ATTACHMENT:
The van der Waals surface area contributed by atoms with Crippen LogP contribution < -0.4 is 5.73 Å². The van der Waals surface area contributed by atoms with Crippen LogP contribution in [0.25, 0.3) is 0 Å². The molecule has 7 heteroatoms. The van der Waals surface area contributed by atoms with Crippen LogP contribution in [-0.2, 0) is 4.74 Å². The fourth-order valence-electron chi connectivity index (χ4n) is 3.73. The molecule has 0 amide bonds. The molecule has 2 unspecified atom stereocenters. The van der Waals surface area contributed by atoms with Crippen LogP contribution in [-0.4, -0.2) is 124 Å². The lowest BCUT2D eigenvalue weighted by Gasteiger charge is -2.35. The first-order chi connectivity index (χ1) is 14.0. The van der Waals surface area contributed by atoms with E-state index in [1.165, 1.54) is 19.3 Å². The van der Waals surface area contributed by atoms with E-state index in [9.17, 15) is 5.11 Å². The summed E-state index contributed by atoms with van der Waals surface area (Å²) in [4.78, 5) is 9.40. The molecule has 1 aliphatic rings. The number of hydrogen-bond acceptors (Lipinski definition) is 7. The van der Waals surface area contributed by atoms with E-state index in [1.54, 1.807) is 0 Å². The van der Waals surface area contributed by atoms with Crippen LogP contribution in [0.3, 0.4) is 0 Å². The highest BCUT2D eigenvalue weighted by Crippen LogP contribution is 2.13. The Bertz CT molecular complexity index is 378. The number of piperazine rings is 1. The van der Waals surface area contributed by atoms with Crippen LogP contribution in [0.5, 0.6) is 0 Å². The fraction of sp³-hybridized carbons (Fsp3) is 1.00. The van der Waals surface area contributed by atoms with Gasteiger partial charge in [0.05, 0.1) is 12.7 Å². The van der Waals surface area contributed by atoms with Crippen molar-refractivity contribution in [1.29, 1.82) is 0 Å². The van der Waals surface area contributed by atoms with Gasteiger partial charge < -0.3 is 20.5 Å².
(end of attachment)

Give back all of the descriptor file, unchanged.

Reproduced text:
The van der Waals surface area contributed by atoms with Crippen LogP contribution < -0.4 is 5.73 Å². The van der Waals surface area contributed by atoms with Crippen LogP contribution in [0.25, 0.3) is 0 Å². The molecule has 7 heteroatoms. The van der Waals surface area contributed by atoms with Crippen LogP contribution in [-0.2, 0) is 4.74 Å². The fourth-order valence-electron chi connectivity index (χ4n) is 3.73. The molecule has 0 amide bonds. The molecule has 2 unspecified atom stereocenters. The van der Waals surface area contributed by atoms with Crippen LogP contribution in [-0.4, -0.2) is 124 Å². The lowest BCUT2D eigenvalue weighted by Gasteiger charge is -2.35. The first-order chi connectivity index (χ1) is 14.0. The van der Waals surface area contributed by atoms with E-state index in [1.165, 1.54) is 19.3 Å². The van der Waals surface area contributed by atoms with E-state index in [9.17, 15) is 5.11 Å². The summed E-state index contributed by atoms with van der Waals surface area (Å²) in [4.78, 5) is 9.40. The molecule has 1 aliphatic rings. The number of hydrogen-bond acceptors (Lipinski definition) is 7. The van der Waals surface area contributed by atoms with E-state index in [1.54, 1.807) is 0 Å². The van der Waals surface area contributed by atoms with Crippen LogP contribution in [0.3, 0.4) is 0 Å². The highest BCUT2D eigenvalue weighted by Crippen LogP contribution is 2.13. The Bertz CT molecular complexity index is 378. The number of piperazine rings is 1. The van der Waals surface area contributed by atoms with Crippen LogP contribution in [0.5, 0.6) is 0 Å². The fraction of sp³-hybridized carbons (Fsp3) is 1.00. The van der Waals surface area contributed by atoms with Gasteiger partial charge in [0.05, 0.1) is 12.7 Å². The van der Waals surface area contributed by atoms with Crippen molar-refractivity contribution in [1.29, 1.82) is 0 Å². The van der Waals surface area contributed by atoms with Gasteiger partial charge < -0.3 is 20.5 Å².